/publications/pediatric-supplement/2012/Fall-2012/Reluctance-to-Use-Epinephrine-For-Kids-Severe-Food-Allergies

Reluctance to Use Epinephrine For Kids' Severe Food Allergies

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The results of a recent study show that cases of human papillomavirus are down due to vaccination, and research in the area of severe food allergies uncovers an alarming trend of caregivers failing to administer epinephrine.

Although allergic reactions to food occur more often than expected in preschool aged children, severe reactions were only treated with epinephrine in 30% of cases, the results of a study published in the July 1, 2012, edition of Pediatrics suggest.

The study authors, who are affiliated with the Consortium of Food Allergy Research, aimed to examine the situations leading up to an allergic reaction in preschool-aged children. Researchers followed infants aged 3 to 15 months at 5 observation sites over a 3-year period. All participants had either a documented milk or egg allergy or were likely to have a milk or egg allergy based on a skin prick test. Participants with known peanut allergies were excluded from the test. Data collection techniques included patient questionnaires, telephone interviews, and doctor’s visits.

Of the 512 participants, 173 had no confirmed baseline food allergy, 278 had a single food allergy, and 53 had allergies to both milk and eggs. When the study began, caretakers were counseled on avoiding trigger foods and creating written emergency plans in case of a severe allergic reaction.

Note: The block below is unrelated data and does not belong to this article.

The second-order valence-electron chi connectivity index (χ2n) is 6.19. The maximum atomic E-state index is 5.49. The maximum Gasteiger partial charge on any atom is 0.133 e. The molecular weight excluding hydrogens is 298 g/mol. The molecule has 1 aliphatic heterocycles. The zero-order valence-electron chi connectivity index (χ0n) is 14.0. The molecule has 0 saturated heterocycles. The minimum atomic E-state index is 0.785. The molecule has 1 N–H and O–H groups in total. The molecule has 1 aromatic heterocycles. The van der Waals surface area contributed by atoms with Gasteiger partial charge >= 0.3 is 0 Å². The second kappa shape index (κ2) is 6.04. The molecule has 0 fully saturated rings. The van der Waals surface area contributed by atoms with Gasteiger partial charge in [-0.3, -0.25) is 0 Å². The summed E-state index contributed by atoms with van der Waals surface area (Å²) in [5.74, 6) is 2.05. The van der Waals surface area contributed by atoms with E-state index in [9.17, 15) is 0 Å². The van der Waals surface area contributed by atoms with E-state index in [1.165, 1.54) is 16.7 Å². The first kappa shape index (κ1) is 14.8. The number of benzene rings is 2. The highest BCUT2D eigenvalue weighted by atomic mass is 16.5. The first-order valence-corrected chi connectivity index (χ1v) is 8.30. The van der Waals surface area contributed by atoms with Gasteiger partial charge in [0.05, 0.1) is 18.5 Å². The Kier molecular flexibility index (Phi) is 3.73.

During the 3-year period, 72% of participants had a food reaction, with more than half of participants having more than 1 reaction. Most reactions were triggered by milk, egg, and peanut allergies, with many being attributed to unintentional ingestion, label-reading errors, and accidental cross-contact.

Of the accidental exposures, parents provided the trigger food most often, followed by the study participants and relatives or caregivers. Ninety-two, or about 11.2%, of the reactions were from purposeful exposure to trigger foods, with parents being the most common providers. Participants self-feeding the trigger food were considered accidental due to their ages, researchers noted. Nonaccidental exposure was more likely to occur for milk or egg allergies compared with peanut allergies, the authors added.

Of the reactions, 11.4% were severe; however, only 29.9% were treated with epinephrine. According to the study, in most cases, caretakers did not recognize the severity of the reaction, did not have epinephrine available, or were anxious about administering the drug, despite education about the treatment and its safety.

Although additional research is needed, the study authors noted the benefits of additional counseling to prevent allergen exposure, as well as improved education on treatment of severe reactions.